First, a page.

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An international study of more than 50,000 people with irritable bowel syndrome (IBS) has revealed that IBS symptoms may be caused by the same biological processes as conditions such as anxiety. The research highlights the close relationship between brain and gut health and paves the way for development of new treatments.
IBS is a common condition world-wide, affecting around 1 in 10 people and causing a wide range of symptoms including abdominal pain, seroquel drug bloating and bowel dysfunction that can significantly affect people’s lives. Diagnosis is usually made after considering other possible conditions (such as Crohn’s disease or bowel cancer), with clinical tests coming back “normal.” The condition often runs in families and is also more common among people who are prone to anxiety. The causes of IBS are not well understood, but an international team of researchers has now identified several genes that provide clues into the origins of IBS.
The research team, including more than 40 institutions and coordinated by scientists in UK and Spain, looked at genetic data from 40,548 people who suffer with IBS from the UK Biobank and 12,852 from the Bellygenes initiative (a world-wide study aiming to identify genes linked to IBS) and compared them to 433,201 people without IBS (controls), focusing on individuals of European ancestry. The findings were repeated with de-identified data from the genomics company 23andMe Inc., provided by customers who have consented to research, by comparing 205,252 people with IBS to 1,384,055 controls.
The results showed that overall, heritability of IBS (how much your genes influence the likelihood of developing a particular condition) is quite low, indicating the importance of environmental factors such as diet, stress and patterns of behavior that may also be shared in the family environment.
However, six genetic differences (influencing the genes NCAM1, CADM2, PHF2/FAM120A, DOCK9, CKAP2/TPTE2P3 and BAG6) were more common in people with IBS than in controls. As IBS symptoms affect the gut and bowel, it would be expected that genes associated with increased risk of IBS would be expressed there—but this is not what the researchers found. Instead, most of the altered genes appear to have more clear-cut roles in the brain and possibly the nerves which supply the gut, rather than the gut itself.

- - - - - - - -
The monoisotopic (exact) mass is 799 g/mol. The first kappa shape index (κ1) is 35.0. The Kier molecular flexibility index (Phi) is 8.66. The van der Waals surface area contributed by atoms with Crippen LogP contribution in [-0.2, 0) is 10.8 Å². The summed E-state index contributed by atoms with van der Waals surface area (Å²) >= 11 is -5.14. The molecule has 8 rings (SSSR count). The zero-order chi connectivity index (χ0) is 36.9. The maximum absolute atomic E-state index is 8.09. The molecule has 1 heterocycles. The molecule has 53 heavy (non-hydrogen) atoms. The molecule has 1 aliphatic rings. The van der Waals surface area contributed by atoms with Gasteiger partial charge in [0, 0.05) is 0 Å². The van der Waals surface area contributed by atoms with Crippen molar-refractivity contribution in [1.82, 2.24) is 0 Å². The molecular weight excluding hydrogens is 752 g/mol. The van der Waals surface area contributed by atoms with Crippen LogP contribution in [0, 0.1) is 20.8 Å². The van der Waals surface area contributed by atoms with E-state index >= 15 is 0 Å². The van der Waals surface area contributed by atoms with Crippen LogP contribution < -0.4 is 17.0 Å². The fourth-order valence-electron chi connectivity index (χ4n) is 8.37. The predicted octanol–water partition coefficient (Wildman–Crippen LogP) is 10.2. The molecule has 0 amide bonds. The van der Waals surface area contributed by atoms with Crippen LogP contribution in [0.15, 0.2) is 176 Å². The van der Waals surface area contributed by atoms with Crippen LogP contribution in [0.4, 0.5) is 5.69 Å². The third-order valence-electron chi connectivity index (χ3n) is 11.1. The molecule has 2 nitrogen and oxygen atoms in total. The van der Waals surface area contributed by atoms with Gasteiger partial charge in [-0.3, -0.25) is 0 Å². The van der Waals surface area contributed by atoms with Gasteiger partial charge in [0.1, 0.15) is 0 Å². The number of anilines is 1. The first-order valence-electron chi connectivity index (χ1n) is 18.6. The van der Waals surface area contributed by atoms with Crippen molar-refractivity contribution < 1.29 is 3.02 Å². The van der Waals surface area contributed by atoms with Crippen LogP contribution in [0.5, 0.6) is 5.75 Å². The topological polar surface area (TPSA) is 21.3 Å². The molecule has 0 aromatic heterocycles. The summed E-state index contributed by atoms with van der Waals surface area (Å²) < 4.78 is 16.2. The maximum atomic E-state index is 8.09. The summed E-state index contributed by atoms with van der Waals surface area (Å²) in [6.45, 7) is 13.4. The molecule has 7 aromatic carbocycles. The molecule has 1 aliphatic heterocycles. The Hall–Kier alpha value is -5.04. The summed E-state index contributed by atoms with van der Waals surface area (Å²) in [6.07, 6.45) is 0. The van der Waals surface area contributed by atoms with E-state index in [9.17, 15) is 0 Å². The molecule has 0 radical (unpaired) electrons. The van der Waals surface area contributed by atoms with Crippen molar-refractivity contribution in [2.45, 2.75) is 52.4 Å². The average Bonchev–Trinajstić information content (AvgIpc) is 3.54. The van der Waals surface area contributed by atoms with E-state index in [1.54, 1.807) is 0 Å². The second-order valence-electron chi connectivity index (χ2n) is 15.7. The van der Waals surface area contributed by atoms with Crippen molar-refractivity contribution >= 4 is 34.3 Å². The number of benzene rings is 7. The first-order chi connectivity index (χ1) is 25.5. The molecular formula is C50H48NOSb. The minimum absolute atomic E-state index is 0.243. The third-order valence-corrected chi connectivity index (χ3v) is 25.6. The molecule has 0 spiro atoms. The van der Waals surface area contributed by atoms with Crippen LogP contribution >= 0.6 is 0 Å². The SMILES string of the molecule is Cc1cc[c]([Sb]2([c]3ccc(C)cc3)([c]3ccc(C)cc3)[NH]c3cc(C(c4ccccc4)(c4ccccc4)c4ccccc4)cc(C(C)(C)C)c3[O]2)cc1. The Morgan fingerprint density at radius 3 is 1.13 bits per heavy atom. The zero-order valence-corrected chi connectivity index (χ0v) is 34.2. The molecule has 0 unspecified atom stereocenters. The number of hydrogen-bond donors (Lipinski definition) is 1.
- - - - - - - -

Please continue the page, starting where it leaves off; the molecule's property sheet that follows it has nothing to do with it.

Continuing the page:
Researchers also looked for overlap between susceptibility to IBS and other physical and mental health conditions. They found that the same genetic make-up that puts people at increased risk of IBS also increases the risk for common mood and anxiety disorders such as anxiety, depression, and neuroticism, as well as insomnia. However, the researchers stress that this doesn’t mean that anxiety causes IBS symptoms or vice versa.
Study co-senior investigator and consultant gastroenterologist Professor Miles Parkes from the University of Cambridge explained: “IBS is a common problem, and its symptoms are real and debilitating. Although IBS occurs more frequently in those who are prone to anxiety, we don’t believe that one causes the other—our study shows these conditions have shared genetic origins, with the affected genes possibly leading to physical changes in brain or nerve cells that in turn cause symptoms in the brain and symptoms in the gut.”
The study also found that people with both IBS and anxiety were more likely to have been treated frequently with antibiotics during childhood. The study authors hypothesize that repeated use of antibiotics during childhood might increase the risk of IBS (and perhaps anxiety) by altering the ‘normal’ gut flora (healthy bacteria that normally live in the gut) which in turn influence nerve cell development and mood.
Current treatments for IBS vary widely and include dietary changes, prescription medications targeting the gut or brain, or behavioral interventions. Lead author Chris Eijsbouts from the University of Oxford suggests that discovering genes which contribute to IBS may aid in the development of new treatments in the long term. He said: “Even genetic changes that have only subtle effects on IBS can provide clues about pathways to target therapeutically. Unlike the individual genetic changes themselves, drugs targeting the pathways they tell us about may have a considerable impact on the condition, as we know from other disease areas.”
Co-senior investigator Dr. Luke Jostins from the University Oxford commented: “We anticipate that future research will build on our discoveries, both by investigating the target genes identified and exploring the shared genetic risk across conditions to improve understanding of the disordered brain-gut interactions which characterize IBS.”
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